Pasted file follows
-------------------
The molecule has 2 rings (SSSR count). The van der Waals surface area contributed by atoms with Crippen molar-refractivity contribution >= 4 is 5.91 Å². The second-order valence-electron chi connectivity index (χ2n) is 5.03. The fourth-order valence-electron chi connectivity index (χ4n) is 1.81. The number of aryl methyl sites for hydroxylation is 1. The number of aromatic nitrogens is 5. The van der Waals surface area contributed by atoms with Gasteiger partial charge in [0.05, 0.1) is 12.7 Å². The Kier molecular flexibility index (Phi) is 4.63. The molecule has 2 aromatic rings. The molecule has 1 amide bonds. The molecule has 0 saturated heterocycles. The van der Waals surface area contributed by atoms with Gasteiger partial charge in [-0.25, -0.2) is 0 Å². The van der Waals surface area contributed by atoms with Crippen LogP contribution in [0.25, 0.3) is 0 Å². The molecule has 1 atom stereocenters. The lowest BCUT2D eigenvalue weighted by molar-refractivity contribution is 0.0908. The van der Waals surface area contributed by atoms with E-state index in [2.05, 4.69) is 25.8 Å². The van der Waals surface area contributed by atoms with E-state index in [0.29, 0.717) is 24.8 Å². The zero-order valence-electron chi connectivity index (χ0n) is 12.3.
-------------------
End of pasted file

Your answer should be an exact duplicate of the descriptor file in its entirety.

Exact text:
The molecule has 2 rings (SSSR count). The van der Waals surface area contributed by atoms with Crippen molar-refractivity contribution >= 4 is 5.91 Å². The second-order valence-electron chi connectivity index (χ2n) is 5.03. The fourth-order valence-electron chi connectivity index (χ4n) is 1.81. The number of aryl methyl sites for hydroxylation is 1. The number of aromatic nitrogens is 5. The van der Waals surface area contributed by atoms with Gasteiger partial charge in [0.05, 0.1) is 12.7 Å². The Kier molecular flexibility index (Phi) is 4.63. The molecule has 2 aromatic rings. The molecule has 1 amide bonds. The molecule has 0 saturated heterocycles. The van der Waals surface area contributed by atoms with Gasteiger partial charge in [-0.25, -0.2) is 0 Å². The van der Waals surface area contributed by atoms with Crippen LogP contribution in [0.25, 0.3) is 0 Å². The molecule has 1 atom stereocenters. The lowest BCUT2D eigenvalue weighted by molar-refractivity contribution is 0.0908. The van der Waals surface area contributed by atoms with E-state index in [2.05, 4.69) is 25.8 Å². The van der Waals surface area contributed by atoms with E-state index in [0.29, 0.717) is 24.8 Å². The zero-order valence-electron chi connectivity index (χ0n) is 12.3.